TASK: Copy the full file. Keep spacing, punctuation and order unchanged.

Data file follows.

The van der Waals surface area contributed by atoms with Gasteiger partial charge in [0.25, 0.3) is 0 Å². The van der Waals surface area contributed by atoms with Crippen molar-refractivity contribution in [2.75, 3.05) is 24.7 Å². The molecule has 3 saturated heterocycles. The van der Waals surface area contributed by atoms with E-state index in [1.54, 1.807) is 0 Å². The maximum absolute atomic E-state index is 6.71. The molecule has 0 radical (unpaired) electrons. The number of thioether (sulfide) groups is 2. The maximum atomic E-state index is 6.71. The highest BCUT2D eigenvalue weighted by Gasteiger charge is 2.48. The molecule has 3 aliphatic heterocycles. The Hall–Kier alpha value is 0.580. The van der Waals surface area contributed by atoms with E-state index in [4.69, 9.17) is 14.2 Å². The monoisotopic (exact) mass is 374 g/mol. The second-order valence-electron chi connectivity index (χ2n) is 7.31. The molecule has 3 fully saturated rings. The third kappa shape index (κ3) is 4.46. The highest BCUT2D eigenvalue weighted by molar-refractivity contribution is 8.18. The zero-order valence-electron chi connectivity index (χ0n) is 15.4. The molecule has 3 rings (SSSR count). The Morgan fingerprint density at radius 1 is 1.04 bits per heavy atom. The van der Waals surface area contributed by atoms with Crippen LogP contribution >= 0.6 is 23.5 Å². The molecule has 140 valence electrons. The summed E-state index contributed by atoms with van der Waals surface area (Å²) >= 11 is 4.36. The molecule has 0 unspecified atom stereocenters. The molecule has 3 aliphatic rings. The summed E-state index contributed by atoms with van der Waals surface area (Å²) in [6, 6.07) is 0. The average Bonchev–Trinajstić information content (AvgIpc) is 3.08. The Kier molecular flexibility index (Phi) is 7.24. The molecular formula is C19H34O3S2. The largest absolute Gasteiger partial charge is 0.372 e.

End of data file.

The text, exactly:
The van der Waals surface area contributed by atoms with Gasteiger partial charge in [0.25, 0.3) is 0 Å². The van der Waals surface area contributed by atoms with Crippen molar-refractivity contribution in [2.75, 3.05) is 24.7 Å². The molecule has 3 saturated heterocycles. The van der Waals surface area contributed by atoms with E-state index in [1.54, 1.807) is 0 Å². The maximum absolute atomic E-state index is 6.71. The molecule has 0 radical (unpaired) electrons. The number of thioether (sulfide) groups is 2. The maximum atomic E-state index is 6.71. The highest BCUT2D eigenvalue weighted by Gasteiger charge is 2.48. The molecule has 3 aliphatic heterocycles. The Hall–Kier alpha value is 0.580. The van der Waals surface area contributed by atoms with E-state index in [4.69, 9.17) is 14.2 Å². The monoisotopic (exact) mass is 374 g/mol. The second-order valence-electron chi connectivity index (χ2n) is 7.31. The molecule has 3 fully saturated rings. The third kappa shape index (κ3) is 4.46. The highest BCUT2D eigenvalue weighted by molar-refractivity contribution is 8.18. The zero-order valence-electron chi connectivity index (χ0n) is 15.4. The molecule has 3 rings (SSSR count). The Morgan fingerprint density at radius 1 is 1.04 bits per heavy atom. The van der Waals surface area contributed by atoms with Crippen LogP contribution >= 0.6 is 23.5 Å². The molecule has 140 valence electrons. The summed E-state index contributed by atoms with van der Waals surface area (Å²) >= 11 is 4.36. The molecule has 0 unspecified atom stereocenters. The molecule has 3 aliphatic rings. The summed E-state index contributed by atoms with van der Waals surface area (Å²) in [6, 6.07) is 0. The average Bonchev–Trinajstić information content (AvgIpc) is 3.08. The Kier molecular flexibility index (Phi) is 7.24. The molecular formula is C19H34O3S2. The largest absolute Gasteiger partial charge is 0.372 e.